Boom Overture render (source: Boom media kit)

In a whitepaper published by Boom, they optimistically assume exponential growth of SAF production over the years to come, but this seems based mostly on wishful thinking of how other technologies have advanced. Even if this exponential growth does happen, can we ramp up this whole new way of producing in a way that is truly sustainable? A study published in early 2022 on the current use of corn to produce bioethanol suggests an overall net negative impact on the environment, with “at least 24% higher” more carbon released into the environment and other negative effects associated with a change in land use to produce the necessary corn. To be fair, many studies on this have been done with varied outcomes, a key reason being that there are a lot of variables one can consider to determine the overall lifecycle impact on global warming, and not all studies pick the same ones. Further, this is specifically looking at the use of corn, and other processes may work out much better. However, it isn’t a promising precedence for SAF. Extremely thorough analysis and monitoring of the entire lifecycle of the fuel’s production, refinement, transportation and eventual use is needed to ensure it is truly sustainable. And can this be done at the scale needed to support the entire aviation industry and potentially other forms of transport as well?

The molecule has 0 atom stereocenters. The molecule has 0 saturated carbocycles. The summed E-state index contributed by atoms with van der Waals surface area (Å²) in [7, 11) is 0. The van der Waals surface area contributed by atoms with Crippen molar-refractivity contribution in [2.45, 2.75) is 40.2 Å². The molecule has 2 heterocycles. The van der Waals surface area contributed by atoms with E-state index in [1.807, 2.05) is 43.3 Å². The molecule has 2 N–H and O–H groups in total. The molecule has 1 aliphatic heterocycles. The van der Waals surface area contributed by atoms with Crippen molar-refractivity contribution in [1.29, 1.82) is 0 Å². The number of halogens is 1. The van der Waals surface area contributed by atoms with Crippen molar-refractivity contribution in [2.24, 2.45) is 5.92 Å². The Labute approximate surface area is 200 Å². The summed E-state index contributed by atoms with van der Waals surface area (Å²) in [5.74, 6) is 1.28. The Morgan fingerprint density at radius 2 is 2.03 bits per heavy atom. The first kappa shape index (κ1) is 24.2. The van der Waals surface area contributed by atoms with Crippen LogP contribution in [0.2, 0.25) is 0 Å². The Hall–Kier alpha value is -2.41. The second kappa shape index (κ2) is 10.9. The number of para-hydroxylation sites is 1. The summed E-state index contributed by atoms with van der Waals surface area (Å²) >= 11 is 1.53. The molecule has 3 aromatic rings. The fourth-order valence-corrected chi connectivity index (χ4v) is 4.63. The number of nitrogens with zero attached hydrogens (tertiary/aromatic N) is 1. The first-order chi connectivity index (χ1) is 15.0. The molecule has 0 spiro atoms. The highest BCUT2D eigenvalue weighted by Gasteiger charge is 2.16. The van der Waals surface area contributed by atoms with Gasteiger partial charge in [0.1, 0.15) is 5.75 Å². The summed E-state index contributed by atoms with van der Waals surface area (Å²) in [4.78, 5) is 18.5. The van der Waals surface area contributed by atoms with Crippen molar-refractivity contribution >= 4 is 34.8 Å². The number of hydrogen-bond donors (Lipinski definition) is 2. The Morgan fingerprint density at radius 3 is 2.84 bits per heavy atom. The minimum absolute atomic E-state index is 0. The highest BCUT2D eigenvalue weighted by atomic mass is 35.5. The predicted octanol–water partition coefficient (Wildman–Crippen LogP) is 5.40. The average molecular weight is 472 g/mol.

This clever marketing works however as even reputable media do not seem capable of interpreting what such statements actually mean. In 2021, Business Insider reported on United Airlines’ decision to purchase the Overture and described the aircraft as being “a zero-emission supersonic jet” (article). CBS News also repeated this claim of the Overture being a “zero-emission aircraft” (article). Obviously, this is not true. By using SAFs as a fuel for the Overture, it may be able to offset some of its carbon emissions as the feed stock used to produce the SAF may have captured carbon dioxide from the atmosphere during its growth. That does not mean it has no emissions, and depending on the method used, may only offset a portion of the total carbon emissions. And considering that supersonic flight burns considerably more fuel per passenger-kilometer flown, it is quite likely that the Overture running on 100% SAF would still have greater net carbon emissions than a conventional jet aircraft flying on conventional jet fuel. For example, an August 2022 report from International Council on Clean Transportation, which is supportive of SAF generally, estimates that carbon dioxide emissions from the Overture would be about five times worse than that of conventional airliners per passenger-kilometer flown if it were to use soy as its feedstock. The report also indicates that for United Airlines to operate its planned 15 Overture aircraft, it would require more than the entire 2020 soybean production of South Dakota just to produce enough fuel for these 15 aircraft.